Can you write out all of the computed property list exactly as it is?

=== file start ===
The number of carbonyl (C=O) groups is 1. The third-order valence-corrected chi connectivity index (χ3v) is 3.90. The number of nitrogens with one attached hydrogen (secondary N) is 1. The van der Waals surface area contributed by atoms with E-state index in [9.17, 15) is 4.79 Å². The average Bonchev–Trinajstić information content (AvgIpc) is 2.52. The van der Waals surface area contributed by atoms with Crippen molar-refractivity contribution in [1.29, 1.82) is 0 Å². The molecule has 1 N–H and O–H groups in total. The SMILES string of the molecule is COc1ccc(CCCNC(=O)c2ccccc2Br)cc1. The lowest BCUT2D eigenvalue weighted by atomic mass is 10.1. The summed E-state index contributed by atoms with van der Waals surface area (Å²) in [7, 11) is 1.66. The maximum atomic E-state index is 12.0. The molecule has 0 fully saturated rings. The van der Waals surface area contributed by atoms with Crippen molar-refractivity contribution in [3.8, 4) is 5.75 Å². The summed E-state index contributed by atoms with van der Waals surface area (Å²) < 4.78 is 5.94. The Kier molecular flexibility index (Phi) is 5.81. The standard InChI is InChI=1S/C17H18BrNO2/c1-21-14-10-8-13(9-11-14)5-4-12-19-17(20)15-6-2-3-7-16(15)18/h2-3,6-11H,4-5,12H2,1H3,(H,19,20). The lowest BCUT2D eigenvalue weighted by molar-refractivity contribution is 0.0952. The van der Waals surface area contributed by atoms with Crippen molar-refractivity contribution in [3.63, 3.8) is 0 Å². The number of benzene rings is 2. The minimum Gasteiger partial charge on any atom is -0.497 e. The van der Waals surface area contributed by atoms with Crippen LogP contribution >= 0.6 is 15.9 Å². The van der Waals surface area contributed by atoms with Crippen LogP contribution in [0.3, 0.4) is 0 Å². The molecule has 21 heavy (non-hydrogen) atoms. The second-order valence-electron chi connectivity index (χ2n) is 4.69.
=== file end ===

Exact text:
The number of carbonyl (C=O) groups is 1. The third-order valence-corrected chi connectivity index (χ3v) is 3.90. The number of nitrogens with one attached hydrogen (secondary N) is 1. The van der Waals surface area contributed by atoms with E-state index in [9.17, 15) is 4.79 Å². The average Bonchev–Trinajstić information content (AvgIpc) is 2.52. The van der Waals surface area contributed by atoms with Crippen molar-refractivity contribution in [1.29, 1.82) is 0 Å². The molecule has 1 N–H and O–H groups in total. The SMILES string of the molecule is COc1ccc(CCCNC(=O)c2ccccc2Br)cc1. The lowest BCUT2D eigenvalue weighted by atomic mass is 10.1. The summed E-state index contributed by atoms with van der Waals surface area (Å²) in [7, 11) is 1.66. The maximum atomic E-state index is 12.0. The molecule has 0 fully saturated rings. The van der Waals surface area contributed by atoms with Crippen molar-refractivity contribution in [3.8, 4) is 5.75 Å². The summed E-state index contributed by atoms with van der Waals surface area (Å²) < 4.78 is 5.94. The Kier molecular flexibility index (Phi) is 5.81. The standard InChI is InChI=1S/C17H18BrNO2/c1-21-14-10-8-13(9-11-14)5-4-12-19-17(20)15-6-2-3-7-16(15)18/h2-3,6-11H,4-5,12H2,1H3,(H,19,20). The lowest BCUT2D eigenvalue weighted by molar-refractivity contribution is 0.0952. The van der Waals surface area contributed by atoms with Crippen molar-refractivity contribution in [3.63, 3.8) is 0 Å². The number of benzene rings is 2. The minimum Gasteiger partial charge on any atom is -0.497 e. The van der Waals surface area contributed by atoms with Crippen LogP contribution >= 0.6 is 15.9 Å². The van der Waals surface area contributed by atoms with Crippen LogP contribution in [0.3, 0.4) is 0 Å². The molecule has 21 heavy (non-hydrogen) atoms. The second-order valence-electron chi connectivity index (χ2n) is 4.69.